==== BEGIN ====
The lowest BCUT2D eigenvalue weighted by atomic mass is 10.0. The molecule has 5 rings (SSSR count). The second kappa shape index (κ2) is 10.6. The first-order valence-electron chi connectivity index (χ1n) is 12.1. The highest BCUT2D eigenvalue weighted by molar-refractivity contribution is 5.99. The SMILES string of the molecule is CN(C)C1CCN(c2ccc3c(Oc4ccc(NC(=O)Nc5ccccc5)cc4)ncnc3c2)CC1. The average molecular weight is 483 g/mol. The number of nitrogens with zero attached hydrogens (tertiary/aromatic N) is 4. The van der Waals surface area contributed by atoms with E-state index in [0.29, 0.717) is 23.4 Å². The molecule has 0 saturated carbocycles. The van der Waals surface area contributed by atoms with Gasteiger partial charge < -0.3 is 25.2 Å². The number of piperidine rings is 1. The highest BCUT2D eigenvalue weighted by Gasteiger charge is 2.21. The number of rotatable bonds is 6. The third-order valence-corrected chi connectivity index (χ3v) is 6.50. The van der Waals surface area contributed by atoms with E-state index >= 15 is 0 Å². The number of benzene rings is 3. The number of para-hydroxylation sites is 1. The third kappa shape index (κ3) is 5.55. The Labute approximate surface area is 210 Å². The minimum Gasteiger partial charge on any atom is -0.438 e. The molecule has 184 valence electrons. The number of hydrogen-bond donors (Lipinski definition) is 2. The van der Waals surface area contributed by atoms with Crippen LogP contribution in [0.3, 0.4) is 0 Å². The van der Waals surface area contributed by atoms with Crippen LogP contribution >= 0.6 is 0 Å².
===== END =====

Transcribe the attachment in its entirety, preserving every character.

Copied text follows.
The lowest BCUT2D eigenvalue weighted by atomic mass is 10.0. The molecule has 5 rings (SSSR count). The second kappa shape index (κ2) is 10.6. The first-order valence-electron chi connectivity index (χ1n) is 12.1. The highest BCUT2D eigenvalue weighted by molar-refractivity contribution is 5.99. The SMILES string of the molecule is CN(C)C1CCN(c2ccc3c(Oc4ccc(NC(=O)Nc5ccccc5)cc4)ncnc3c2)CC1. The average molecular weight is 483 g/mol. The number of nitrogens with zero attached hydrogens (tertiary/aromatic N) is 4. The van der Waals surface area contributed by atoms with E-state index in [0.29, 0.717) is 23.4 Å². The molecule has 0 saturated carbocycles. The van der Waals surface area contributed by atoms with Gasteiger partial charge < -0.3 is 25.2 Å². The number of piperidine rings is 1. The highest BCUT2D eigenvalue weighted by Gasteiger charge is 2.21. The number of rotatable bonds is 6. The third-order valence-corrected chi connectivity index (χ3v) is 6.50. The van der Waals surface area contributed by atoms with E-state index >= 15 is 0 Å². The number of benzene rings is 3. The number of para-hydroxylation sites is 1. The third kappa shape index (κ3) is 5.55. The Labute approximate surface area is 210 Å². The minimum Gasteiger partial charge on any atom is -0.438 e. The molecule has 184 valence electrons. The number of hydrogen-bond donors (Lipinski definition) is 2. The van der Waals surface area contributed by atoms with Crippen LogP contribution in [0.3, 0.4) is 0 Å². The van der Waals surface area contributed by atoms with Crippen LogP contribution >= 0.6 is 0 Å².